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I have seen this a lot in movies. When a man dies, another person goes near him, feels his pulse, and then says in a sad voice: "He's gone".

Is this a contraction of "he is gone", or "he has gone"?

I don't think it makes much sense to use the passive voice with the word "go", nor do I think "he has gone" could mean someone is dead (because it could also mean someone goes to another place and is potentially ambiguous).

  • Nothing "ambiguous" about a corpse. Common sense provides the meaning. Either is gone, or has gone. Both are correct. – Michael Harvey Aug 9 at 16:13
  • It's just that, I've never heard anyone use "he has gone" by a corpse. And I imagine it would be weird to do so. – trisct Aug 9 at 16:15
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    trisct - A corpse is a dead person. Someone saying "he's gone" about an adjacent, recumbent, unconscious person, is saying it about a corpse. Fumblefingers - I might say "He is gone" about a newly dead person. I am British, kind of old-fashioned, and bookish, yes, but still, it means your "no-one would normally say" is not right. – Michael Harvey Aug 9 at 17:05
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    I agree with Michael Harvey, and I'm a not-old-fashioned American. To the extent that I'd never say "he is gone," it's only because I'd use the contraction instead, but I'm certainly 1000 times more likely to say "is gone" than "has gone." – cjl750 Aug 9 at 22:35
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    Putting this into the plural, which sounds more natural, "They've gone" or "They're gone"? I'd definitely say the second. A search on Google Books for, say, "parents are both gone" yields many hits alluding to death, while "parents have both gone" is typically followed by where they've gone (to work, to the store, ...). This could mean death, but then it's made explicit: "parents have both gone on to be with the Lord", for example. – Théophile Aug 10 at 1:00
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"gone", mostly in the form of "He (or she) is gone" or (less often) "he has gone", is a common euphemism for "He is dead" or "he has died". Both may be and often will be contracted to "he's gone" (or she).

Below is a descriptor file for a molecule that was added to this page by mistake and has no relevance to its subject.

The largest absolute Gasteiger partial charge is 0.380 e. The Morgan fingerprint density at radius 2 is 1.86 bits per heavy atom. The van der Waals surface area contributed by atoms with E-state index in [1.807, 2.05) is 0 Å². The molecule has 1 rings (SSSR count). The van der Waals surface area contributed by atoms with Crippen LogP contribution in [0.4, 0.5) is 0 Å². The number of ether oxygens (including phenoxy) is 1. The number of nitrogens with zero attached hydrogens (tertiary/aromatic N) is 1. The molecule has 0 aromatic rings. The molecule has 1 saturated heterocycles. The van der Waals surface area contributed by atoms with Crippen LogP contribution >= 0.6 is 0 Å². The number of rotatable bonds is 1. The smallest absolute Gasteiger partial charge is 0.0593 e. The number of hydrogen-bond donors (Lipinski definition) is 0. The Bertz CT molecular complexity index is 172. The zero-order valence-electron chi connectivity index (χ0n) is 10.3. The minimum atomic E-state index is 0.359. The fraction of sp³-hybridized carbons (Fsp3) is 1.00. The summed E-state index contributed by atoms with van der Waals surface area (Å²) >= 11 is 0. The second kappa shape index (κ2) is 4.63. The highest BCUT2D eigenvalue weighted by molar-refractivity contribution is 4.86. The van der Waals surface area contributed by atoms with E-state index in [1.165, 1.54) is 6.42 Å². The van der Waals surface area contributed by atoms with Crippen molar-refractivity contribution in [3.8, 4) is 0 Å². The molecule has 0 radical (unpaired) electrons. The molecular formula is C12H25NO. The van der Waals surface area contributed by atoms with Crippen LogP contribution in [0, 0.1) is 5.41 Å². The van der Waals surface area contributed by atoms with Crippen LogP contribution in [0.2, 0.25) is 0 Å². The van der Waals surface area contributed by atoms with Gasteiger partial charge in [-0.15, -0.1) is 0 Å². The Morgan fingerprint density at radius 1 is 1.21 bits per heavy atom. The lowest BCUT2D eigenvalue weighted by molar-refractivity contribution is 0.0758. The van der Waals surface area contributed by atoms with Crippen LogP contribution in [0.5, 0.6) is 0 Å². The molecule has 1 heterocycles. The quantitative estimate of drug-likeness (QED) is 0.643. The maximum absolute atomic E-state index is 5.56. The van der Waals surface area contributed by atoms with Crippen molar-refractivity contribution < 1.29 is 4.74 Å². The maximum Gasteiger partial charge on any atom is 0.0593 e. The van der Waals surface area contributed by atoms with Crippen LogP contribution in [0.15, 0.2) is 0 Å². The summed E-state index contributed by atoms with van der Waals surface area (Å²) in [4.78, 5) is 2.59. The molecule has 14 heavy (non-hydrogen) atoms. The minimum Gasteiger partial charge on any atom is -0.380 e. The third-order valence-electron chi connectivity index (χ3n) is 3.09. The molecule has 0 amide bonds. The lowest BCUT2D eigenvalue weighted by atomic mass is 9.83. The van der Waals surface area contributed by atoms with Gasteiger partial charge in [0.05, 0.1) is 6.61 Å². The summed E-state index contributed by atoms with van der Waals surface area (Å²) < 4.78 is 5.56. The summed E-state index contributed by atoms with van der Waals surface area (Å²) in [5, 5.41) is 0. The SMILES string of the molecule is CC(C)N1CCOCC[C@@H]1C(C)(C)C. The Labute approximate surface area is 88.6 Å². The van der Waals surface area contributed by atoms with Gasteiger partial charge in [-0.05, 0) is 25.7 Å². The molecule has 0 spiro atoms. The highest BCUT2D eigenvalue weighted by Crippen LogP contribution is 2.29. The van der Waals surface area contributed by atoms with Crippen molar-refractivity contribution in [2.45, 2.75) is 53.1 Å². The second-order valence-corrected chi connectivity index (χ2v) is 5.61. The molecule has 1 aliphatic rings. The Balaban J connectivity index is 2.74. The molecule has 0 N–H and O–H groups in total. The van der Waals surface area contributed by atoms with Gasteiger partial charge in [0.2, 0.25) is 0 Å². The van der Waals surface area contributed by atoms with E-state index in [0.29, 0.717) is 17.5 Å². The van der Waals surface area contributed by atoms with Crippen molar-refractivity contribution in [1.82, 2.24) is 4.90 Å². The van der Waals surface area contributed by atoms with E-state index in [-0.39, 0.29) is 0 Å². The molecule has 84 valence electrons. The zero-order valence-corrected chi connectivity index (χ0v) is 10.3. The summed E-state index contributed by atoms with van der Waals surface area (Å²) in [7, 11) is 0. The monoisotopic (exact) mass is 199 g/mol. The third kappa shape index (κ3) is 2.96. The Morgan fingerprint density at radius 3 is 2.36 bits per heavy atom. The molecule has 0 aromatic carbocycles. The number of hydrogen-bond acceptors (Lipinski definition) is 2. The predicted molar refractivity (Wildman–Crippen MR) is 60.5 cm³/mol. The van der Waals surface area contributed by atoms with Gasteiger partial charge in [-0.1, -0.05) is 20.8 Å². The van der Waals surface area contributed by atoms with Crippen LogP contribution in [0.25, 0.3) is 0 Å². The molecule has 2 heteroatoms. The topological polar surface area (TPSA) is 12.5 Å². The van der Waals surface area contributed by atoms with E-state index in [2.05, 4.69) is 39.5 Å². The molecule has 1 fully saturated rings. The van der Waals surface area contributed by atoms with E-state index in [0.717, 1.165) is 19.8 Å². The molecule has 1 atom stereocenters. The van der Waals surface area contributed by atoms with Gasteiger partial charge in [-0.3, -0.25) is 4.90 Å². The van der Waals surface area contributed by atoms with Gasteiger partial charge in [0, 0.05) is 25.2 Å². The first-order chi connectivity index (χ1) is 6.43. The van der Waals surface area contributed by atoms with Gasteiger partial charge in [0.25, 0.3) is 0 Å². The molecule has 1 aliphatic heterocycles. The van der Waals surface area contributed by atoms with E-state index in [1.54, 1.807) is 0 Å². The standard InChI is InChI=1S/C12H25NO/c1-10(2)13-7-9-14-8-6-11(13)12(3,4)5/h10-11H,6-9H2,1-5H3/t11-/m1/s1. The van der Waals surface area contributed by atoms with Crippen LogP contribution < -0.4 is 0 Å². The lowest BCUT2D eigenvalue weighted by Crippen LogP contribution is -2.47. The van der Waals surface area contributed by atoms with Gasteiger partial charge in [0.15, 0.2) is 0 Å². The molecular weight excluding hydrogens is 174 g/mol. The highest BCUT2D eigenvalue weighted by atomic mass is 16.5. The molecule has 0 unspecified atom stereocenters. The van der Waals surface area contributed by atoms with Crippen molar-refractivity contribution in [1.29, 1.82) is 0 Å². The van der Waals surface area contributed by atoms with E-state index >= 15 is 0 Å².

This is normally phrased in the passive voice, which omits the cause and agent of death. Often the cause is not known, and even when it is, when the speaker is using an euphemism, the speaker often prefers not to specify the exact cause.

In police procedural novels, and medical thrillers, it is very common for someone to check the pulse and heart action of an injured or ill person and say "he's gone" or "he is gone" in the present tense, meaning that the person has just died. I believe this reflects the actual usage of real medical and police personnel.

This figurative meaning of "gone" should not be confused with more literal meanings, where it indicates actual movement, although it may ultimately be derived from "He has gone to Heaven" or a similar image. "Gone" is less likely to be used for died when the death is not quite recent. Other euphemisms, such as "passed", are in my experience more often used in that situation.

Some people, of course, prefer to avoid any euphemisms, and will say "he died", "he has died", and "he is dead" (depending on the tense of the overall statement). (Of course, "she" can also be used in any of these cases.)

There can be cases where this use of "gone" is ambiguous, but in practical terms, it is almost always quite clear when the speaker means "he is dead".

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